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Tax Deductions for Cannabis Companies

June 19, 2023

The US Tax Code and the cannabis industry are not always on the same page, since cannabis restrictions vary widely across the country. While cannabis is illegal in some states, in others it is decriminalized or legal for adult use. In addition, cannabis is federally labeled as a Schedule I drug, the most restrictive of the four levels. This complicates the tax breaks and incentives that are normally afforded to other businesses. In fact, IRS Tax Code 280E states that no company can receive a deduction or aid if the business products or services include schedule I or II drugs. This includes states in which adult-use cannabis is legal and medical clinics with licenses.

Cannabis businesses must pay federal taxes, yet they cannot receive most federal aid. This directly impacts the legal cannabis industry, especially during local or widespread economic crises.

Despite the difficulties, there are still tax breaks and incentives that are afforded to cannabis businesses. Here are a few.

Research and Development Tax Credits

Because the legal cannabis industry is so new, the opportunities to innovate and discover untapped possibilities are generally higher than in other long-established industries. While this alone has spurred research into new products, uses, and services within the cannabis industry, R & D tax credits add an additional incentive to continue to improve and develop cannabis products.

This credit allows cannabis businesses to offset their state and federal taxes by applying for a dollar-for-dollar R & D tax deduction for applicable expenses. These expenses include:

  • Hiring employees to provide product research,
  • The cost of products to perform product research,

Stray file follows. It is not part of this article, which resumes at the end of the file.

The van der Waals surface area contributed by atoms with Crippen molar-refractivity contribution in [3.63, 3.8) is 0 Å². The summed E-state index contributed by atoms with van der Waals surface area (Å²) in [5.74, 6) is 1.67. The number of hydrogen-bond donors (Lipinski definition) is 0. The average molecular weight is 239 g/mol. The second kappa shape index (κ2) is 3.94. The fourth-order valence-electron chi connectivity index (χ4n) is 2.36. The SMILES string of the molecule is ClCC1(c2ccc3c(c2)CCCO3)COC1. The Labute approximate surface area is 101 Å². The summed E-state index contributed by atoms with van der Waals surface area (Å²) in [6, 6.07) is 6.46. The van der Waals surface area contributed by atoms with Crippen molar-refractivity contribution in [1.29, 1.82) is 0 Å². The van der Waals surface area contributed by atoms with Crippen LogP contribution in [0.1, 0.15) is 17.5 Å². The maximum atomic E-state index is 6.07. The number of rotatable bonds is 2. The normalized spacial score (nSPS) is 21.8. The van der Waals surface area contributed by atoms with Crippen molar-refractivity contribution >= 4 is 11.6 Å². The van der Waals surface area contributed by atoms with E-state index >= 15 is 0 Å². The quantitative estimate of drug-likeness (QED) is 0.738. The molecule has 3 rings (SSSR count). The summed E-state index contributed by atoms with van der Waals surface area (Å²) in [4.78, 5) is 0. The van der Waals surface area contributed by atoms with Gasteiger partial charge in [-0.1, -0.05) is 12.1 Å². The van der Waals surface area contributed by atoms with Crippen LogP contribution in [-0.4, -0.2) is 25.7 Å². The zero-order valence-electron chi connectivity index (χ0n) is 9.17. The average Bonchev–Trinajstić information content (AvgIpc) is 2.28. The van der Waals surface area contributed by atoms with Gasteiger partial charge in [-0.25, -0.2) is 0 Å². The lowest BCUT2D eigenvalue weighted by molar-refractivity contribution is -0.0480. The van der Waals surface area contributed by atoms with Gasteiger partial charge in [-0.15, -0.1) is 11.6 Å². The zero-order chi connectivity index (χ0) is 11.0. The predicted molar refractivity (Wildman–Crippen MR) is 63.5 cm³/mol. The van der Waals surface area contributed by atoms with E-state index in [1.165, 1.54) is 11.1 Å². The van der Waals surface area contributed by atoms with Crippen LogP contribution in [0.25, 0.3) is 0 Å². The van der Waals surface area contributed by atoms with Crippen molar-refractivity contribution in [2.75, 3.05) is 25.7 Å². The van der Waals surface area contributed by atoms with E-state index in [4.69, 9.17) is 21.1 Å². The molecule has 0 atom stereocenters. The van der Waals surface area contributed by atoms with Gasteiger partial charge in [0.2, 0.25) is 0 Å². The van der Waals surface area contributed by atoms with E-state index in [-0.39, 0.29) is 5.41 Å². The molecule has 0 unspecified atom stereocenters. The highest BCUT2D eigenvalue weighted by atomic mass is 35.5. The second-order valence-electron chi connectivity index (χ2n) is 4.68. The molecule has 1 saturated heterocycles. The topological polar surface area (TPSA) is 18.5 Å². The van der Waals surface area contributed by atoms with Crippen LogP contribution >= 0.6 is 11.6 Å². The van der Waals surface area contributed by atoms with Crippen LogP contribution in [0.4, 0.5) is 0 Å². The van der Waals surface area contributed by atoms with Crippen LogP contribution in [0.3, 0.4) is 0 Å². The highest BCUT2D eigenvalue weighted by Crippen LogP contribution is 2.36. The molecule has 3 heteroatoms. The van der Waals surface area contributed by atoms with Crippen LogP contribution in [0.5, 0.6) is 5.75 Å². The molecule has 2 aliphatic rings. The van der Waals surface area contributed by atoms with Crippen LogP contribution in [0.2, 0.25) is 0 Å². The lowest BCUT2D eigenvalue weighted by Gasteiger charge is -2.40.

• Patents and Intellectual Property, and
  • Expenses associated with solving problems and improving upon already existing products.

Apply for the R & D credit here.

Retirement Plans

One of the largest misconceptions when it comes to retirement plans is that they are illegal for the cannabis industry. Retirement plans for the cannabis industry are 100% legal. This means your cannabis business can take advantage of the many tax credits and ease your business expenses.

Cannabis businesses may rightfully worry that sponsoring a retirement plan will be too expensive. However, there are many tax incentives that help balance out the initial cost. In 2023 Secure 2.0 passed several provisions that will benefit small businesses such as increased start-up credit for small employer-sponsored 401(k) plans. For employers with 50 or fewer employees, the tax credit increases from 50% up to 100% of the qualified costs incurred in the first three years of starting up a new plan. The credit is still limited to $5,000 per year. It also clarifies that small businesses joining a multiple employer plan (MEP) are eligible for the credit.

Additionally, California Cannabis Entrepreneurs who offer their employees a 401(K) have opportunities for additional tax relief. The High-Road Cannabis Tax Credit (HRCTC)  allows taxpayers conducting a qualified cannabis business may receive a tax credit of 25% and The Cannabis Equity Tax Credit (CETC) provides a $10,000 tax credit to qualified cannabis businesses.

Business owners can also use the company retirement plan to reduce their taxable income through company-owner contributions. For more information, we have listed several additional retirement plan tax incentives that retirement plans can offer your cannabis company.

As a bonus, a retirement plan is a legitimizing force. It is one step towards eliminating the stigma around working in the legal cannabis industry. Most prospective employees for managerial positions and above will expect benefits to be a part of their work. 401(k)s allow you to grant many of the same benefits that non-cannabis businesses provide their employees.

However, finding the right company to sponsor your cannabis business may be difficult as most retirement companies choose not to serve the cannabis industry. At Leading Retirement Solutions, we believe every legal cannabis company has the right to a retirement plan.

Cost of Goods Sold

While section 280E implies that tax deductions and credits are universally banned for cannabis companies, there is one exception: deductions from the cost of goods sold. The cost of goods sold is essentially how much it costs to produce the products or services that the company sells; in this case cannabis products. However, this benefit does not apply to other business expenses like salaries, advertising, building expenses, etc.

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